December 6th, 2011 | Simcha Weinstein | Comments Off on Organic Food – Our Least Expensive Food System
I continue to believe that the most critical hurdle for the organic industry to overcome is how we address the most fundamental and important question we get from shoppers: “Why do organic foods cost more than non-organic foods?” I really don’t think it’s overstating it to proclaim that how well we answer this key question will go a long way in determining the long-term success of the organic industry.
In the foreseeable future organic prices will not suddenly drop to that of their conventional counterparts. That’s just not going to happen. The issue of cost will remain and we need to become experts on addressing this critical issue. There are several reasons organic food costs more than conventional food and it’s important not only that we understand these reasons, but that we can clearly and accurately explain them to consumers who are looking to make healthy food choices.
There are several reasons organic food costs more than conventional food. The most obvious one is that currently demand exceeds supply. As more farmers transition to organic farming, we presume the price will fall, but it’s really not reasonable to think that it will match conventional pricing. In the U.S. there is basically no government support to transition to organic. In 2009 U.S. farm subsidies topped 15.4 billion with only $15 million going to programs for organic and local foods. The gap is enormous – over one thousand times more money to conventional farming than to organic programs. Farm subsidies have cost taxpayers more than $245.2 billion since 1995, according to the Environmental Working Group. This regular practice of enormous subsidies to conventional farming has helped to create an artificially low cost for much of our food that would surely go up significantly in price (much closer to where organic food is) if the subsidies were not available. European governments, on the other hand, significantly subsidize the transition to organic farming. But even if the subsidy playing field were level, it’s not realistic to think that organic farming would be able to match the pricing of conventionally raised food. By not using chemicals, organic farming is a much more labor-intensive endeavor, especially when it comes to weeding. And with raising animals, less-intensive farming will always cost more.
So how can we deal with the number one issue affecting organic sales – price? In reality, organic food production will always cost more. If we were able to bring it down to conventional costs, it would most likely mean a radical shift in our government policies that we are not likely to see. The change (if it does occur) will come from a universal understanding of choosing the well being of our land and people and having a broader understanding of how much our food supply really costs. The truth is that what we call the “high price” of organic food comes a lot closer to the true price of producing that food than we see in any other food delivery system. What makes it difficult for the consumer to see and to understand this is that this cost does not immediately register at the checkout line. The other costs are more insidious and are spread out in ways that we’ve simply come to accept, even without understanding them. As Michael Pollan has said:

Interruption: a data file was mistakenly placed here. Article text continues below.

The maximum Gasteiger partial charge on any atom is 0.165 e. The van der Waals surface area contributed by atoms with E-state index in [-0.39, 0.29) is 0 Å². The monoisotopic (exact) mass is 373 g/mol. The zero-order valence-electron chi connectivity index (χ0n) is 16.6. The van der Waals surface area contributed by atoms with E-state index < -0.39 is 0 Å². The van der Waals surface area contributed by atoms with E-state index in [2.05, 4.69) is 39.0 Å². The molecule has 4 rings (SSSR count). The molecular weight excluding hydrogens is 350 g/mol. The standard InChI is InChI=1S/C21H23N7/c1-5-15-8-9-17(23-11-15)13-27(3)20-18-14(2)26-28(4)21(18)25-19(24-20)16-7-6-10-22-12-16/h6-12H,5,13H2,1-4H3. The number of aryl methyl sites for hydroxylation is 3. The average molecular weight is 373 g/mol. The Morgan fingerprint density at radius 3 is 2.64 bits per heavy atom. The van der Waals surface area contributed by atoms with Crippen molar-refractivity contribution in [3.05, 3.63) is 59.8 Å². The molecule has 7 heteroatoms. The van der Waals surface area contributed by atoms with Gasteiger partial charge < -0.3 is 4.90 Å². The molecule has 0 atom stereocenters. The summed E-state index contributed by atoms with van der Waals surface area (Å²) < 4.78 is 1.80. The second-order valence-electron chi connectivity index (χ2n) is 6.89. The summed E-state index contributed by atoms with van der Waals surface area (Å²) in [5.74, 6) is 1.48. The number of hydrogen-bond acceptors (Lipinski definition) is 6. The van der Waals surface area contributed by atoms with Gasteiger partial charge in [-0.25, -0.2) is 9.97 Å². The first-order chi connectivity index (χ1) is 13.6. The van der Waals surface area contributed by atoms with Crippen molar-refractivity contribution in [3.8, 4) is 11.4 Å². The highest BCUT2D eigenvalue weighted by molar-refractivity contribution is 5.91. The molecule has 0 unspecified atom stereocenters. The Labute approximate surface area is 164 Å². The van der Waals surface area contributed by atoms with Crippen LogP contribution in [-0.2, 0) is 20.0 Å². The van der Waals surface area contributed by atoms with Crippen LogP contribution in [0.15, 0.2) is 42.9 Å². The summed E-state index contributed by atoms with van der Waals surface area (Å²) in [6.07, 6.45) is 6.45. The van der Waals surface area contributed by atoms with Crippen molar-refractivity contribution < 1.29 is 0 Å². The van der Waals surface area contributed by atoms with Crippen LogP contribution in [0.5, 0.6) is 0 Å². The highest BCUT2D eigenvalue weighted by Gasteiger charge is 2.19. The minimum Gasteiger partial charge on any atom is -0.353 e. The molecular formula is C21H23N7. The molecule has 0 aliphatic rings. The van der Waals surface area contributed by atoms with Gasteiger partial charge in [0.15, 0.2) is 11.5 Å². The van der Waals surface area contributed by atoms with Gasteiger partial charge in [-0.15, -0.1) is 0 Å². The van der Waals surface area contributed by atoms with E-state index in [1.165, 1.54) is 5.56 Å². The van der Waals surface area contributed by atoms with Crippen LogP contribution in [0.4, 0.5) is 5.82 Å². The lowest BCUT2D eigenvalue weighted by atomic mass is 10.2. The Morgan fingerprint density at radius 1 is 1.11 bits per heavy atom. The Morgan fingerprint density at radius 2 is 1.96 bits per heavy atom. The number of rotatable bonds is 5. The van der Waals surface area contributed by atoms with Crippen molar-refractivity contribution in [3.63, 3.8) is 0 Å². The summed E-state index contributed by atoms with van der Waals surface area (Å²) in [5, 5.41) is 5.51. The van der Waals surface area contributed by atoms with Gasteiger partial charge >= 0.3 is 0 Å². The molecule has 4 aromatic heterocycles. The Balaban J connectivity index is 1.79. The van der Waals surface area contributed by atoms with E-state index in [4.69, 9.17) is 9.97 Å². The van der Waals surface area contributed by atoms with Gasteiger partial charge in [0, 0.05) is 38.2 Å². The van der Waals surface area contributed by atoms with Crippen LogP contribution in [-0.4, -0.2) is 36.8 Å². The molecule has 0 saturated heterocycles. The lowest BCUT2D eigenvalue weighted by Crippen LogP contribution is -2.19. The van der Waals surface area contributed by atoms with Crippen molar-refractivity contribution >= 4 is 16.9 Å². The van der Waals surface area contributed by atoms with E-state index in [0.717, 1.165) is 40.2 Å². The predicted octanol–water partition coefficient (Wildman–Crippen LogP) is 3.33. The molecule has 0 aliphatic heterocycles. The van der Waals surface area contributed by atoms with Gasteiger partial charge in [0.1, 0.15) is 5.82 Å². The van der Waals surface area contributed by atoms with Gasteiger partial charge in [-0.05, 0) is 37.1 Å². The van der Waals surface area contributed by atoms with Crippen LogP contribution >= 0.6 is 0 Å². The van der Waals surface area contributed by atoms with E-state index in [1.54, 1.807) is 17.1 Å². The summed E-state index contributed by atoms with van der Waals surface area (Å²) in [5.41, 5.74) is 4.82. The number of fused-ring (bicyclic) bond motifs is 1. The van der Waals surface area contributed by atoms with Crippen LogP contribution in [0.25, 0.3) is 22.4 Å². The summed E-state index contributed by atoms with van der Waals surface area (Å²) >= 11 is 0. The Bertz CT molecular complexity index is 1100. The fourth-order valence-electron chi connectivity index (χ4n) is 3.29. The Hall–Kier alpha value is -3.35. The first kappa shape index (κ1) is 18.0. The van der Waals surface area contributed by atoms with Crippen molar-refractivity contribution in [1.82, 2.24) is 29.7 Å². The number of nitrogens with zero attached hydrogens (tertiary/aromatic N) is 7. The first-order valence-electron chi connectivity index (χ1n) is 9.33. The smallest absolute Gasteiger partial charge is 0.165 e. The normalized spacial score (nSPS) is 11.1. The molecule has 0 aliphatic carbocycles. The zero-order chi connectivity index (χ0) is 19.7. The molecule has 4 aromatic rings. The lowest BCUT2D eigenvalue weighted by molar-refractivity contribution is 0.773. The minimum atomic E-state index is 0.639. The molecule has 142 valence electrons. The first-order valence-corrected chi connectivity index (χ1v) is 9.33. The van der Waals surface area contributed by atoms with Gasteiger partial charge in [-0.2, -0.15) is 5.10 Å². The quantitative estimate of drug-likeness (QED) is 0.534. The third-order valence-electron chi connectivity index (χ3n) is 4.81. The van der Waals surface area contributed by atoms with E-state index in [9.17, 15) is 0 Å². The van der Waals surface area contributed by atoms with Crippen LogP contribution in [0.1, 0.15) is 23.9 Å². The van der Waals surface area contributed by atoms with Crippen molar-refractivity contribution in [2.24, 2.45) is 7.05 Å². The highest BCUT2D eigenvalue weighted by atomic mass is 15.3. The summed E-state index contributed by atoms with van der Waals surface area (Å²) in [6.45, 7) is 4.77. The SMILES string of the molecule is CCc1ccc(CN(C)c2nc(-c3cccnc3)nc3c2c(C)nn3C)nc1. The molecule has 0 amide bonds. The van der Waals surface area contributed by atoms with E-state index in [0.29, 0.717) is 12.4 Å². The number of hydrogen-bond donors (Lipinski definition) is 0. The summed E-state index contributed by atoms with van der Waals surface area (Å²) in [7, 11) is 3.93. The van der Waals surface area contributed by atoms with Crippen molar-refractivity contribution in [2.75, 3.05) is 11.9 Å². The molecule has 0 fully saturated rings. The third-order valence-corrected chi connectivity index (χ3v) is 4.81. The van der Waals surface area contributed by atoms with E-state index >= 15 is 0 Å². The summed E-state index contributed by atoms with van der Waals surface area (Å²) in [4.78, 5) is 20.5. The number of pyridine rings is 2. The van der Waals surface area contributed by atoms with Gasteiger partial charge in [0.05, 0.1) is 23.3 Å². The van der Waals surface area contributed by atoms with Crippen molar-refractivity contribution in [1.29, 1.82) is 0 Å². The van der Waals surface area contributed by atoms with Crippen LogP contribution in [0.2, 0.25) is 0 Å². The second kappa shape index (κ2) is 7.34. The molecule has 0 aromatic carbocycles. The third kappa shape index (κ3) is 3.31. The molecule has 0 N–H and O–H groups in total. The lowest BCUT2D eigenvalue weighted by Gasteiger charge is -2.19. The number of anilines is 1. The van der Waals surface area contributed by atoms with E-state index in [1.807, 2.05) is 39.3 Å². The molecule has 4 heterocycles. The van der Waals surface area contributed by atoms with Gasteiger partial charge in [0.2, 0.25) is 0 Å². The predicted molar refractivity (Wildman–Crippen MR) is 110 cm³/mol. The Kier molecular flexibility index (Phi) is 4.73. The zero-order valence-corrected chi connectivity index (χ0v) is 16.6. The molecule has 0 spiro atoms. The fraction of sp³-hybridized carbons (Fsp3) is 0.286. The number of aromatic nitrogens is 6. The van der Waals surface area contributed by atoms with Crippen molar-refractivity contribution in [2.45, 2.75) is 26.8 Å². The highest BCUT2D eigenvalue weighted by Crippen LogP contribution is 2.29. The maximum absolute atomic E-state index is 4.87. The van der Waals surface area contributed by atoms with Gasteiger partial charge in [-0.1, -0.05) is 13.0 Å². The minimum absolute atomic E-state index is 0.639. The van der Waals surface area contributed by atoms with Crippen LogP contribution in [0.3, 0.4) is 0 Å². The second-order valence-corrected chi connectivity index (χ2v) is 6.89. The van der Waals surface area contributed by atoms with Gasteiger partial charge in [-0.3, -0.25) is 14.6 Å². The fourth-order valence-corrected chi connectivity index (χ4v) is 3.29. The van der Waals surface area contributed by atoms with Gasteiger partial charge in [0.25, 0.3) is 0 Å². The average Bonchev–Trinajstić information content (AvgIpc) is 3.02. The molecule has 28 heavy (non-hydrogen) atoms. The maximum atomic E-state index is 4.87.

It’s important to remember that when you buy conventional food, many costs have been shifted — to the taxpayer in the form of crop subsidies, to the farmworker in the form of health problems, and to the environment in the form of water and air pollution.
Apart from a clearer conscience, what does the premium paid for organic food get you as a consumer? Organic food has little or no pesticide residues, and especially for parents of young children, this is a big deal. There is also a body of evidence that produce grown in organic soils often has higher levels of various nutrients. (But whether these are enough to justify the higher price is questionable).
So it’s possible to make a case to the consumer for the superiority of organic food — but the stronger case is to the citizen. Farming without synthetic pesticides is better for the soil, for the water and for the air — which is to say, for the commons. It is also better for the people who grow and harvest our food, who would much rather not breathe pesticides. Producing meat without antibiotics will also help stave off antibiotic-resistance. If you care about these things, then the premium paid for organic food is money well spent.
And this is where our effort must be. We push forward with what can be done to lower organic food prices, all the while realizing that the most critical task is helping people to understand, that in many ways, we are already paying less for organic than conventional food – we just don’t realize it. The success we have with this discussion will play a critical role in the long-term success of organic food.